A scheduled Delta Air Lines flight taking off around 8 a.m. had to be aborted when the plane’s brakes locked up, Deputy Airport Director David Jones told Airport Authority commissioners at their Thursday meeting.
“Once the brakes locked up, they were in a safety area,” Jones said. “We had to shut down that particular runway. We kept Runway 27 (a crosswind runway) open. We had a couple departures of GA (general aviation) aircraft. Tri-City Aviation went to take a look at it. They did roll the aircraft with a tow bar and moved the aircraft out of the safety area and then was to coordinate with Delta to get some buses out there to unload those folks. They were not able to get the brakes unlocked. They pushed it back to a corner of the apron so it was out of the way, and they are currently unloading passengers.”
On Wednesday, an American Airlines flight heading to Lexington, Ky., was diverted and landed at Tri-Cities Airport after smoke was detected in the aircraft.
“As we were preparing to take off, the flight attendant alerted all passengers that the air conditioning was not working and asked us to close all window shades (except for the emergency exit row where I was seated and had confirmed I could handle opening the door in an emergency),” passenger Brian Noyes said in an email. “That may or may not have been the source of the smell and bit of smoke. Beverage service was just underway. We heard a few bang noises during the flight — not explosions but just some kind of hard bumping/knocking noise from below. The flight attendant became a bit alarmed, hurrying down the aisle towards the back, and went right back up front and called the cockpit. The smoky smell was evident. Soon we were told to quickly put our seats upright, stow everything immediately and prepare to land. I feared I’d have to use my role as emergency aisle guy to open the door, but thankfully that didn’t happen.”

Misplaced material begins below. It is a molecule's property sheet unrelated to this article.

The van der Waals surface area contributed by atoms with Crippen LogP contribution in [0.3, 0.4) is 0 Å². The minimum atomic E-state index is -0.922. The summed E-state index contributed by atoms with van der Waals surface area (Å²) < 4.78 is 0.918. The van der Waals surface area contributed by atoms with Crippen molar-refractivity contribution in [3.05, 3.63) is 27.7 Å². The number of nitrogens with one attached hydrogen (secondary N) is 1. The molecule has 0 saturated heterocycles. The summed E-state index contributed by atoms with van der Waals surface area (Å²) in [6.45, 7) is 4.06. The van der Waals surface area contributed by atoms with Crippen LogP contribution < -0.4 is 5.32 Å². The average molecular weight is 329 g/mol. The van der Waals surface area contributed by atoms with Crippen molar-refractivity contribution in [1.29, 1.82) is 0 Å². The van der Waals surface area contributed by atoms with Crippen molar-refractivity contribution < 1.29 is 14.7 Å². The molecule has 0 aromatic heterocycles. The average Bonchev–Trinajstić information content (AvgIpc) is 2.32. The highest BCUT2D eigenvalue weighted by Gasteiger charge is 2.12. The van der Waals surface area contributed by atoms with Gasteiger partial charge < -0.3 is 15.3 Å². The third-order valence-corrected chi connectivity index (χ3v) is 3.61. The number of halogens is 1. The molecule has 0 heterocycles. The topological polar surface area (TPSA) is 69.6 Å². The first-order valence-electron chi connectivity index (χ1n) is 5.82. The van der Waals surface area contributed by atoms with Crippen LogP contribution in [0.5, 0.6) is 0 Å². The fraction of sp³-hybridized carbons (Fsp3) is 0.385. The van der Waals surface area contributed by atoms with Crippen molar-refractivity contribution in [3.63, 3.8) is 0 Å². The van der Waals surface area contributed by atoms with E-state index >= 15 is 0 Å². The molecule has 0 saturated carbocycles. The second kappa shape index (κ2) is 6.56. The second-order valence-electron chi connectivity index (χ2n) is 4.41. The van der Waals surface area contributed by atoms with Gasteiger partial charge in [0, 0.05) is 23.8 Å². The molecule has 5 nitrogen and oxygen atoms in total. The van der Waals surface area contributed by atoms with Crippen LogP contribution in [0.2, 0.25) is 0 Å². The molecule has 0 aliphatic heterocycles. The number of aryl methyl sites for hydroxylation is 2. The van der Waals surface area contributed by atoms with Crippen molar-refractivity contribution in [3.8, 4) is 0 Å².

Airport Executive Director Gene Cossey said the protocol of handling a diverted flight is to always treat it as a serious emergency.
“There’s a range of emergencies that could happen from very minor to very serious,” he explained. “We always treat everything as if it’s serious. Even if it turns out being minor, we would have rather treated it as if it was a very serious issue. We always err on the side of caution.”
No passengers needed medical attention, said Cossey, and the American Airlines plane was repaired and put back into service.